I had the rubber lid on top (no holes yet) for a few days and today came home to find that worms were trying to escape!  John Steingrabber (compost expert from previous post) had mentioned to me that he sometimes ends up with worms on the floor as well.  He explained that the worms try to avoid light but aren't really smart enough to tell where the light is coming from.  Now that the whole bin is really dark inside the worms have begun to climb up the sides of the tub and are ending up (for whatever reason) on the outside of the tub. 

I noticed this the first day with the lid on, but the worms escaped in full force today.  My roommate Karli was the first one of us upon the scene.  She heard Quille meowing like a crazy cat and came in the kitchen to investigate.  According to Karli "there were handfuls of worms all over the floor!"  They had bunched themselves up into clumps or balls of worms and were all over the floor and on the outside sides of the tub.  Karli wins a gold start for saving the worms which hadn't dried up yet, and trashing the ones who were already dead from being too dry.    By the time I came home that night there were, again, worms on the sides of the bin and a few on the floor, and the handles of the bin were FULL of worms.  Why are they doing that?  I only found out later that the worms had been much worse than what I saw. Gross.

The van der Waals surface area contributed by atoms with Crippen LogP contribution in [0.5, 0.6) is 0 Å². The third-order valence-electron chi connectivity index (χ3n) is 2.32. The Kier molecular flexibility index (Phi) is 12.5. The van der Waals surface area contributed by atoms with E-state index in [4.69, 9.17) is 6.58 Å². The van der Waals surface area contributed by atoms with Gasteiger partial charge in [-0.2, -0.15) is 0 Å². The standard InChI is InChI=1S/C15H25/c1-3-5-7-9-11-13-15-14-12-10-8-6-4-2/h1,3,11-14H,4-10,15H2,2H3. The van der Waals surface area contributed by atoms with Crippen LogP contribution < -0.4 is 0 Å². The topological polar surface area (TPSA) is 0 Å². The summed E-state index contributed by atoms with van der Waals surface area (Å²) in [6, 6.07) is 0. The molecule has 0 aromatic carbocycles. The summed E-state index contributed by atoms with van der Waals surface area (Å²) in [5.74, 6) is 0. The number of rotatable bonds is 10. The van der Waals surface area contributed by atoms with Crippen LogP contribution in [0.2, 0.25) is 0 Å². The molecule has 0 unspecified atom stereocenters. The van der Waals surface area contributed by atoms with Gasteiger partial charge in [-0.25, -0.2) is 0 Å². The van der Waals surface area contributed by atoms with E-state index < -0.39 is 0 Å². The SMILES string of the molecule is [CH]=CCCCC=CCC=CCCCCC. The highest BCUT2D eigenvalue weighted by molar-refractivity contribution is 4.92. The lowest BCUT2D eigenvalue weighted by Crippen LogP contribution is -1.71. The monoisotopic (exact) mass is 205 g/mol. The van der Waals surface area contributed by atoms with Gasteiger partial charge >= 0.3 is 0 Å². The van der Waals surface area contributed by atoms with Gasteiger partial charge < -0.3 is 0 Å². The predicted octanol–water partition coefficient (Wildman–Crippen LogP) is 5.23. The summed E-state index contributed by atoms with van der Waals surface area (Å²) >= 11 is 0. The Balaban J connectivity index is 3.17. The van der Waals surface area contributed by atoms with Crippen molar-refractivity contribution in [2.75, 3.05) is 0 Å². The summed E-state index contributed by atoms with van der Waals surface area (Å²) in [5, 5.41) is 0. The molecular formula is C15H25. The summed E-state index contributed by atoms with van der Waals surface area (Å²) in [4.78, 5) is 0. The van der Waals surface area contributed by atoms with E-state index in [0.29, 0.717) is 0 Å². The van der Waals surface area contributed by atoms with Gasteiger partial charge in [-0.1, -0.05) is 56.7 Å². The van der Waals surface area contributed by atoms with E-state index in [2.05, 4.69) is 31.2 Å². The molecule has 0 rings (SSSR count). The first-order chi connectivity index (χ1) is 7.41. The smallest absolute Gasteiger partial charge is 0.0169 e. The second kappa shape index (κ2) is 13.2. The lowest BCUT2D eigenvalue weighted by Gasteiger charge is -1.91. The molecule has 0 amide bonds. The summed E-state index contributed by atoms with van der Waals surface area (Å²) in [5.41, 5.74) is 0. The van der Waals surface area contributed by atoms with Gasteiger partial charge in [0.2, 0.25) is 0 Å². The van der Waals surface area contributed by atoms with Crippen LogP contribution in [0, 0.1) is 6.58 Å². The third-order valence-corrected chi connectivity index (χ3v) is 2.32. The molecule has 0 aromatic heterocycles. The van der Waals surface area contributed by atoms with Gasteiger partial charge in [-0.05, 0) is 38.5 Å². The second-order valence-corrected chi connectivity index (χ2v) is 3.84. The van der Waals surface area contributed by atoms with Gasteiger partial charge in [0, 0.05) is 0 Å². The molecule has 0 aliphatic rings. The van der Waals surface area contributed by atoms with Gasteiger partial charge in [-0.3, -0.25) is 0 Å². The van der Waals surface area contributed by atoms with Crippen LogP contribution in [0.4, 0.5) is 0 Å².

We can't really put the bin outside because the worm's won't survive under 55 degrees, and it is much more convenient to have it in the kitchen.   I am going to try some different scenarios of drilling holes in the lid and sides to see if it deters worms from climbing up the bin.  On the one hand, the space should be dark enough that worms go to the top of the compost.  This would minimize the amount of stirring that needs to happen.  On the other hand, there needs to be enough light to let worms know not to go there. 

This is really a design problem.  Kitchens in an era where waste is too expensive/energy intensive to haul away in large quantities will demand that organics be dealt with within each building.  This wouldn't be a difficult thing to accommodate if it was built into our homes as a separate and dedicated space.  Because worms are afraid of light, they can be contained by having strips of light at the borders of the 'compost space'.   The space would need to be adjacent to the kitchen for easy access and would need to be conditioned so it wouldn't get too cold or hot.  It would be interesting for this space to serve as a 'bridge' between the grow table area on one side and the kitchen on the other.  Organic food scraps go in on the kitchen side, are composted by worms, and come out as finished compost which can be mixed to create rich, nutritious soil on the grow table side.  Designing in this way makes the hypothetical cycle waste to food to waste an actual physically built part of the house.  Incorporating the changing activities of homes in a post-cheap-petroleum world accommodates these activities in an effortless manner, similar to turning on the tap or pulling your car out of the garage. 

1 comment:

  1. This may be a bad idea, but mustard irritates the skin of worms, so maybe you could make a solution from powdered mustard and wipe it along the top of the compost bin to keep them in it.